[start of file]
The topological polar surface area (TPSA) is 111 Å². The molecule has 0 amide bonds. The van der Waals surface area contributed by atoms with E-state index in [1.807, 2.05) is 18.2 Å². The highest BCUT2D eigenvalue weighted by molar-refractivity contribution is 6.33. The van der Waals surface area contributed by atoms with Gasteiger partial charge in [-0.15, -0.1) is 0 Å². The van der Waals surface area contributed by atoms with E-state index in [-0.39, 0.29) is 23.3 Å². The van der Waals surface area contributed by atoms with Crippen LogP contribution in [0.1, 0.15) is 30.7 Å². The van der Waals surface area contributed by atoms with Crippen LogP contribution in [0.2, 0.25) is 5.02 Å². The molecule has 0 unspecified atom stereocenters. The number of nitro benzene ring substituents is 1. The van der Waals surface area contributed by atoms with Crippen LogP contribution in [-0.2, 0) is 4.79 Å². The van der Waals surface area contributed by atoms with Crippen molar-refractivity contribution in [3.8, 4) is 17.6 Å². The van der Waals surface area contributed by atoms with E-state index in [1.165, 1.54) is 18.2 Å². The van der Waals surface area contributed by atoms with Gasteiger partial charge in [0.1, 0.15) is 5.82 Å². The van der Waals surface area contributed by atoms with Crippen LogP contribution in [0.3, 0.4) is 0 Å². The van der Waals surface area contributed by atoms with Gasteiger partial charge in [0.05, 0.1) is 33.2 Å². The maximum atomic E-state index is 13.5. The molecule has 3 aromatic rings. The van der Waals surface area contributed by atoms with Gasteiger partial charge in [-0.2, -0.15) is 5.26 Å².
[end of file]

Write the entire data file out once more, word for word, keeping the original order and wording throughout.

The topological polar surface area (TPSA) is 111 Å². The molecule has 0 amide bonds. The van der Waals surface area contributed by atoms with E-state index in [1.807, 2.05) is 18.2 Å². The highest BCUT2D eigenvalue weighted by molar-refractivity contribution is 6.33. The van der Waals surface area contributed by atoms with Gasteiger partial charge in [-0.15, -0.1) is 0 Å². The van der Waals surface area contributed by atoms with E-state index in [-0.39, 0.29) is 23.3 Å². The van der Waals surface area contributed by atoms with Crippen LogP contribution in [0.1, 0.15) is 30.7 Å². The van der Waals surface area contributed by atoms with Crippen LogP contribution in [0.2, 0.25) is 5.02 Å². The molecule has 0 unspecified atom stereocenters. The number of nitro benzene ring substituents is 1. The van der Waals surface area contributed by atoms with Crippen LogP contribution in [-0.2, 0) is 4.79 Å². The van der Waals surface area contributed by atoms with Crippen molar-refractivity contribution in [3.8, 4) is 17.6 Å². The van der Waals surface area contributed by atoms with E-state index in [1.165, 1.54) is 18.2 Å². The van der Waals surface area contributed by atoms with Gasteiger partial charge in [0.1, 0.15) is 5.82 Å². The van der Waals surface area contributed by atoms with Crippen LogP contribution in [0.3, 0.4) is 0 Å². The van der Waals surface area contributed by atoms with Gasteiger partial charge in [0.05, 0.1) is 33.2 Å². The maximum atomic E-state index is 13.5. The molecule has 3 aromatic rings. The van der Waals surface area contributed by atoms with Gasteiger partial charge in [-0.2, -0.15) is 5.26 Å².